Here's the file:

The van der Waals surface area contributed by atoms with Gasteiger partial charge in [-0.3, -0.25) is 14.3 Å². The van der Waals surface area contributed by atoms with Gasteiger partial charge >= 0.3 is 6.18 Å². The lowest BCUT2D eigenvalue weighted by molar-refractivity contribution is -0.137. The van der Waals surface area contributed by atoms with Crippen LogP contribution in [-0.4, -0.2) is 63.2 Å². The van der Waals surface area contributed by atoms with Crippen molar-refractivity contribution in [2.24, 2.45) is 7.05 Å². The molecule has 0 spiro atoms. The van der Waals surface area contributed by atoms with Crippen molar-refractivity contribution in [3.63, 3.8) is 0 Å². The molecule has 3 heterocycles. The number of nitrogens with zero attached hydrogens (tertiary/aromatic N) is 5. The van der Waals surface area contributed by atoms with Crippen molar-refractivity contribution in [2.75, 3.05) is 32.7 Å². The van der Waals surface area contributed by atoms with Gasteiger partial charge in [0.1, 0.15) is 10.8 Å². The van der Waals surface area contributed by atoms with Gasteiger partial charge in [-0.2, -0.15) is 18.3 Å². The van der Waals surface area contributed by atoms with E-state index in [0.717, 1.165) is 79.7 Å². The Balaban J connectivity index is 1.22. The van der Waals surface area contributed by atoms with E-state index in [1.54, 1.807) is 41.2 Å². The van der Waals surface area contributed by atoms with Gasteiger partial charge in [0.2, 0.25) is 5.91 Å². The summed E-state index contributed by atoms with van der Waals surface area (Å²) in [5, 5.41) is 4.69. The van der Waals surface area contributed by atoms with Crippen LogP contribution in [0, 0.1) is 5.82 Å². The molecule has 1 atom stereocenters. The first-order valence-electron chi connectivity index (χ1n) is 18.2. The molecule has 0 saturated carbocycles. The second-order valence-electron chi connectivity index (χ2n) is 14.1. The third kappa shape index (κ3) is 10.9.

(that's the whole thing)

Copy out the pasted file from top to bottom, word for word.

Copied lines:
The van der Waals surface area contributed by atoms with Gasteiger partial charge in [-0.3, -0.25) is 14.3 Å². The van der Waals surface area contributed by atoms with Gasteiger partial charge >= 0.3 is 6.18 Å². The lowest BCUT2D eigenvalue weighted by molar-refractivity contribution is -0.137. The van der Waals surface area contributed by atoms with Crippen LogP contribution in [-0.4, -0.2) is 63.2 Å². The van der Waals surface area contributed by atoms with Crippen molar-refractivity contribution in [2.24, 2.45) is 7.05 Å². The molecule has 0 spiro atoms. The van der Waals surface area contributed by atoms with Crippen molar-refractivity contribution in [3.63, 3.8) is 0 Å². The molecule has 3 heterocycles. The number of nitrogens with zero attached hydrogens (tertiary/aromatic N) is 5. The van der Waals surface area contributed by atoms with Crippen molar-refractivity contribution in [2.75, 3.05) is 32.7 Å². The van der Waals surface area contributed by atoms with Gasteiger partial charge in [0.1, 0.15) is 10.8 Å². The van der Waals surface area contributed by atoms with Gasteiger partial charge in [-0.2, -0.15) is 18.3 Å². The van der Waals surface area contributed by atoms with E-state index in [0.717, 1.165) is 79.7 Å². The Balaban J connectivity index is 1.22. The van der Waals surface area contributed by atoms with E-state index in [1.54, 1.807) is 41.2 Å². The van der Waals surface area contributed by atoms with Gasteiger partial charge in [0.2, 0.25) is 5.91 Å². The summed E-state index contributed by atoms with van der Waals surface area (Å²) in [5, 5.41) is 4.69. The van der Waals surface area contributed by atoms with Crippen LogP contribution in [0, 0.1) is 5.82 Å². The molecule has 1 atom stereocenters. The first-order valence-electron chi connectivity index (χ1n) is 18.2. The molecule has 0 saturated carbocycles. The second-order valence-electron chi connectivity index (χ2n) is 14.1. The third kappa shape index (κ3) is 10.9.